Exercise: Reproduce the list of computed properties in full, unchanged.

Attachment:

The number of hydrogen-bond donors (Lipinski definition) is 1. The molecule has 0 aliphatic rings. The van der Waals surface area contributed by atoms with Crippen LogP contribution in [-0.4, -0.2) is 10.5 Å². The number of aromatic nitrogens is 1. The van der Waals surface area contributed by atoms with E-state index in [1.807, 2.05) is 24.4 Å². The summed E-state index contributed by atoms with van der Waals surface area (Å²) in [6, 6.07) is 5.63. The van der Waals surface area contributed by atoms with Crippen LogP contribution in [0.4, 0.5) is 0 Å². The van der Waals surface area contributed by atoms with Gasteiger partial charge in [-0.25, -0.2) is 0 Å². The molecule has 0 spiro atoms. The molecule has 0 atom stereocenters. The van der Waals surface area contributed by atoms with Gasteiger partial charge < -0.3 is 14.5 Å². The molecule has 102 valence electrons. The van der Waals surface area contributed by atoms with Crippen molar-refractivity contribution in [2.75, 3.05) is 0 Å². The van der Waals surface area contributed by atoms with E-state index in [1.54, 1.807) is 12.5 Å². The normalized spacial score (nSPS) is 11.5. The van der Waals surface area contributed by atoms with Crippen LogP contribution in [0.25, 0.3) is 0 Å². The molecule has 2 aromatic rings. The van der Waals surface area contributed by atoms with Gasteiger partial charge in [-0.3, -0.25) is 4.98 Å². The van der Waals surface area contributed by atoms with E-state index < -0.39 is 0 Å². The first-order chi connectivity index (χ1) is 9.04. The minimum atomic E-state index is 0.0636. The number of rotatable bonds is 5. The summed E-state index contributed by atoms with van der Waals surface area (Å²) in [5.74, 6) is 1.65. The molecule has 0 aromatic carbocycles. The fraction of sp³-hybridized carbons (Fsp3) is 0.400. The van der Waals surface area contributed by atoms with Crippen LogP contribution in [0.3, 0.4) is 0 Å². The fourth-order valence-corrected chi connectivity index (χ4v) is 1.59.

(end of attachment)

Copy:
The number of hydrogen-bond donors (Lipinski definition) is 1. The molecule has 0 aliphatic rings. The van der Waals surface area contributed by atoms with Crippen LogP contribution in [-0.4, -0.2) is 10.5 Å². The number of aromatic nitrogens is 1. The van der Waals surface area contributed by atoms with E-state index in [1.807, 2.05) is 24.4 Å². The summed E-state index contributed by atoms with van der Waals surface area (Å²) in [6, 6.07) is 5.63. The van der Waals surface area contributed by atoms with Crippen LogP contribution in [0.4, 0.5) is 0 Å². The van der Waals surface area contributed by atoms with Gasteiger partial charge in [-0.25, -0.2) is 0 Å². The molecule has 0 spiro atoms. The molecule has 0 atom stereocenters. The van der Waals surface area contributed by atoms with Gasteiger partial charge < -0.3 is 14.5 Å². The molecule has 102 valence electrons. The van der Waals surface area contributed by atoms with Crippen molar-refractivity contribution in [2.75, 3.05) is 0 Å². The van der Waals surface area contributed by atoms with E-state index in [1.54, 1.807) is 12.5 Å². The normalized spacial score (nSPS) is 11.5. The van der Waals surface area contributed by atoms with Crippen LogP contribution in [0.25, 0.3) is 0 Å². The molecule has 2 aromatic rings. The van der Waals surface area contributed by atoms with Gasteiger partial charge in [-0.3, -0.25) is 4.98 Å². The van der Waals surface area contributed by atoms with E-state index < -0.39 is 0 Å². The first-order chi connectivity index (χ1) is 9.04. The minimum atomic E-state index is 0.0636. The number of rotatable bonds is 5. The summed E-state index contributed by atoms with van der Waals surface area (Å²) in [5.74, 6) is 1.65. The molecule has 0 aromatic carbocycles. The fraction of sp³-hybridized carbons (Fsp3) is 0.400. The van der Waals surface area contributed by atoms with Crippen LogP contribution in [0.3, 0.4) is 0 Å². The fourth-order valence-corrected chi connectivity index (χ4v) is 1.59.